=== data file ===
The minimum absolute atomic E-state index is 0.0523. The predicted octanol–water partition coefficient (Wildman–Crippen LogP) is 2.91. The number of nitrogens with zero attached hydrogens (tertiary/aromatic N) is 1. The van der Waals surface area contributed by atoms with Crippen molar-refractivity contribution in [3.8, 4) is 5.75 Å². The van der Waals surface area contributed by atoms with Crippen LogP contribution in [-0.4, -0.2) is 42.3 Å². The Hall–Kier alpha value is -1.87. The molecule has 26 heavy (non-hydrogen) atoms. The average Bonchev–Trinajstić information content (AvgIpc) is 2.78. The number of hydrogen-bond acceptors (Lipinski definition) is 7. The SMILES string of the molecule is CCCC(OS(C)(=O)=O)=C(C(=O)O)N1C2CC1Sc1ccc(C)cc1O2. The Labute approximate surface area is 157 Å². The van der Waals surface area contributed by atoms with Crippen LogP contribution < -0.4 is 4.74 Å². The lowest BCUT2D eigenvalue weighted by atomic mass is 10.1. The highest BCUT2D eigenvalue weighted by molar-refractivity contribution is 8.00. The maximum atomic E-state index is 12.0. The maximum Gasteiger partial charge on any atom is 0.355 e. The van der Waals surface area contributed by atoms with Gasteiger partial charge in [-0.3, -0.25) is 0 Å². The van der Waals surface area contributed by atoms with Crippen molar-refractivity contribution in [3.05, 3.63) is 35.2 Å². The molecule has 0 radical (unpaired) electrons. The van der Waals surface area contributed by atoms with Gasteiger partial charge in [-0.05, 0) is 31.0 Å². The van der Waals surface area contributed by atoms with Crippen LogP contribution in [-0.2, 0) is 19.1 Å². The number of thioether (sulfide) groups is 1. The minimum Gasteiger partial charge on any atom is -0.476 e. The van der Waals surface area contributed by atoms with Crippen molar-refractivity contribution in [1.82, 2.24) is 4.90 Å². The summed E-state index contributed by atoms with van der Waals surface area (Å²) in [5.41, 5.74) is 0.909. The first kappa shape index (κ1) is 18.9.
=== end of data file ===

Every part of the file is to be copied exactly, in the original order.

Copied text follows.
The minimum absolute atomic E-state index is 0.0523. The predicted octanol–water partition coefficient (Wildman–Crippen LogP) is 2.91. The number of nitrogens with zero attached hydrogens (tertiary/aromatic N) is 1. The van der Waals surface area contributed by atoms with Crippen molar-refractivity contribution in [3.8, 4) is 5.75 Å². The van der Waals surface area contributed by atoms with Crippen LogP contribution in [-0.4, -0.2) is 42.3 Å². The Hall–Kier alpha value is -1.87. The molecule has 26 heavy (non-hydrogen) atoms. The average Bonchev–Trinajstić information content (AvgIpc) is 2.78. The number of hydrogen-bond acceptors (Lipinski definition) is 7. The SMILES string of the molecule is CCCC(OS(C)(=O)=O)=C(C(=O)O)N1C2CC1Sc1ccc(C)cc1O2. The Labute approximate surface area is 157 Å². The van der Waals surface area contributed by atoms with Crippen LogP contribution < -0.4 is 4.74 Å². The lowest BCUT2D eigenvalue weighted by atomic mass is 10.1. The highest BCUT2D eigenvalue weighted by molar-refractivity contribution is 8.00. The maximum atomic E-state index is 12.0. The maximum Gasteiger partial charge on any atom is 0.355 e. The van der Waals surface area contributed by atoms with Gasteiger partial charge in [-0.3, -0.25) is 0 Å². The van der Waals surface area contributed by atoms with Crippen molar-refractivity contribution in [3.05, 3.63) is 35.2 Å². The molecule has 0 radical (unpaired) electrons. The van der Waals surface area contributed by atoms with Gasteiger partial charge in [-0.05, 0) is 31.0 Å². The van der Waals surface area contributed by atoms with Crippen LogP contribution in [-0.2, 0) is 19.1 Å². The number of thioether (sulfide) groups is 1. The minimum Gasteiger partial charge on any atom is -0.476 e. The van der Waals surface area contributed by atoms with Crippen molar-refractivity contribution in [1.82, 2.24) is 4.90 Å². The summed E-state index contributed by atoms with van der Waals surface area (Å²) in [5.41, 5.74) is 0.909. The first kappa shape index (κ1) is 18.9.